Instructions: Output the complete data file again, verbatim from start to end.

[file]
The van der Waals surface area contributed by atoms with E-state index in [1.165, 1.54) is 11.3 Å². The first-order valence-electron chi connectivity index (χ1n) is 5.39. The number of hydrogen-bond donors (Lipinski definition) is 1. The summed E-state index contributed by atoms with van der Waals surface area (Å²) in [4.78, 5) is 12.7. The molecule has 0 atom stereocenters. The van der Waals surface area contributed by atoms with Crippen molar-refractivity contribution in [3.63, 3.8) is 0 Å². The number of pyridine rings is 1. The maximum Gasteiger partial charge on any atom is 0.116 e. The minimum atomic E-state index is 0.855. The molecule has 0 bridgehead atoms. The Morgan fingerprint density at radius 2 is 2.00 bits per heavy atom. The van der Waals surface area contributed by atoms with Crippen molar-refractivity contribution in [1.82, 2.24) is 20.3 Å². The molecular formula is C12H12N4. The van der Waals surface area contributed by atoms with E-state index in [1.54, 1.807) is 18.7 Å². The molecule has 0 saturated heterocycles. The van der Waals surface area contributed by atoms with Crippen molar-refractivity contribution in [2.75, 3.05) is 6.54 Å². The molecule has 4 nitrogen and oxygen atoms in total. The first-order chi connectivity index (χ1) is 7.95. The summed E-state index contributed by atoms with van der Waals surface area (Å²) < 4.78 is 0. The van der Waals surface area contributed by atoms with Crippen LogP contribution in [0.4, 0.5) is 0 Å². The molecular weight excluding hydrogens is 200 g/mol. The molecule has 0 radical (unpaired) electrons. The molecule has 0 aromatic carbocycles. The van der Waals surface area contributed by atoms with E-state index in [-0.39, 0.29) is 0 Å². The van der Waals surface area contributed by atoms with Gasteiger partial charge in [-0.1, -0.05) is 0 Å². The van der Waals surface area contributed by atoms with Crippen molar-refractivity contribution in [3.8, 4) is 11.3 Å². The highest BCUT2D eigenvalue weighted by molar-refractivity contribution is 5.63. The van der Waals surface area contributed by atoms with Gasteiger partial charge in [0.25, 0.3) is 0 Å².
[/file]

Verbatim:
The van der Waals surface area contributed by atoms with E-state index in [1.165, 1.54) is 11.3 Å². The first-order valence-electron chi connectivity index (χ1n) is 5.39. The number of hydrogen-bond donors (Lipinski definition) is 1. The summed E-state index contributed by atoms with van der Waals surface area (Å²) in [4.78, 5) is 12.7. The molecule has 0 atom stereocenters. The van der Waals surface area contributed by atoms with Crippen molar-refractivity contribution in [3.63, 3.8) is 0 Å². The number of pyridine rings is 1. The maximum Gasteiger partial charge on any atom is 0.116 e. The minimum atomic E-state index is 0.855. The molecule has 0 bridgehead atoms. The Morgan fingerprint density at radius 2 is 2.00 bits per heavy atom. The van der Waals surface area contributed by atoms with Crippen molar-refractivity contribution in [1.82, 2.24) is 20.3 Å². The molecular formula is C12H12N4. The van der Waals surface area contributed by atoms with E-state index in [1.54, 1.807) is 18.7 Å². The molecule has 0 saturated heterocycles. The van der Waals surface area contributed by atoms with Crippen molar-refractivity contribution in [2.75, 3.05) is 6.54 Å². The molecule has 4 nitrogen and oxygen atoms in total. The first-order chi connectivity index (χ1) is 7.95. The summed E-state index contributed by atoms with van der Waals surface area (Å²) < 4.78 is 0. The van der Waals surface area contributed by atoms with Crippen LogP contribution in [0.4, 0.5) is 0 Å². The molecular weight excluding hydrogens is 200 g/mol. The molecule has 0 radical (unpaired) electrons. The molecule has 0 aromatic carbocycles. The van der Waals surface area contributed by atoms with E-state index in [-0.39, 0.29) is 0 Å². The van der Waals surface area contributed by atoms with Gasteiger partial charge in [-0.1, -0.05) is 0 Å². The van der Waals surface area contributed by atoms with Crippen molar-refractivity contribution in [3.8, 4) is 11.3 Å². The highest BCUT2D eigenvalue weighted by molar-refractivity contribution is 5.63. The van der Waals surface area contributed by atoms with Gasteiger partial charge in [0.25, 0.3) is 0 Å².